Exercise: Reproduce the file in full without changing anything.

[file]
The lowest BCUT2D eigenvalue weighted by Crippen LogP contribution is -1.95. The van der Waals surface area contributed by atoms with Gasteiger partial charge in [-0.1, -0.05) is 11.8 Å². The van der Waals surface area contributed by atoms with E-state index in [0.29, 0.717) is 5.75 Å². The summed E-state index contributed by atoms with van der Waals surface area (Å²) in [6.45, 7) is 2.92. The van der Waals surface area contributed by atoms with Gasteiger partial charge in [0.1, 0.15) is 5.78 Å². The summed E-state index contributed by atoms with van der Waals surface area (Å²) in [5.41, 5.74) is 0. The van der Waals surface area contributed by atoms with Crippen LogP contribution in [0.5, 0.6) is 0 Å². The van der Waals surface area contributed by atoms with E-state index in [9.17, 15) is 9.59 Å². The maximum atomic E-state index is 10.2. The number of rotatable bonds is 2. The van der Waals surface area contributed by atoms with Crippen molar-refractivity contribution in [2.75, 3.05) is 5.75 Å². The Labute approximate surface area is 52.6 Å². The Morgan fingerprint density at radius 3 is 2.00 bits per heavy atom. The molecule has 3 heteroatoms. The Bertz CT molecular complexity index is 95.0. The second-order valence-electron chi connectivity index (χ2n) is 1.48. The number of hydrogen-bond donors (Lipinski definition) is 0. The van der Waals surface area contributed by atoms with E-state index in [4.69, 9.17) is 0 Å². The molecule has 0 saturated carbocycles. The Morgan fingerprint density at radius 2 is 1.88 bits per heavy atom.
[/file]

The lowest BCUT2D eigenvalue weighted by Crippen LogP contribution is -1.95. The van der Waals surface area contributed by atoms with Gasteiger partial charge in [-0.1, -0.05) is 11.8 Å². The van der Waals surface area contributed by atoms with E-state index in [0.29, 0.717) is 5.75 Å². The summed E-state index contributed by atoms with van der Waals surface area (Å²) in [6.45, 7) is 2.92. The van der Waals surface area contributed by atoms with Gasteiger partial charge in [0.1, 0.15) is 5.78 Å². The summed E-state index contributed by atoms with van der Waals surface area (Å²) in [5.41, 5.74) is 0. The van der Waals surface area contributed by atoms with Crippen LogP contribution in [0.5, 0.6) is 0 Å². The van der Waals surface area contributed by atoms with E-state index in [9.17, 15) is 9.59 Å². The maximum atomic E-state index is 10.2. The number of rotatable bonds is 2. The van der Waals surface area contributed by atoms with Crippen molar-refractivity contribution in [2.75, 3.05) is 5.75 Å². The Labute approximate surface area is 52.6 Å². The Morgan fingerprint density at radius 3 is 2.00 bits per heavy atom. The molecule has 3 heteroatoms. The Bertz CT molecular complexity index is 95.0. The second-order valence-electron chi connectivity index (χ2n) is 1.48. The number of hydrogen-bond donors (Lipinski definition) is 0. The van der Waals surface area contributed by atoms with E-state index in [4.69, 9.17) is 0 Å². The molecule has 0 saturated carbocycles. The Morgan fingerprint density at radius 2 is 1.88 bits per heavy atom.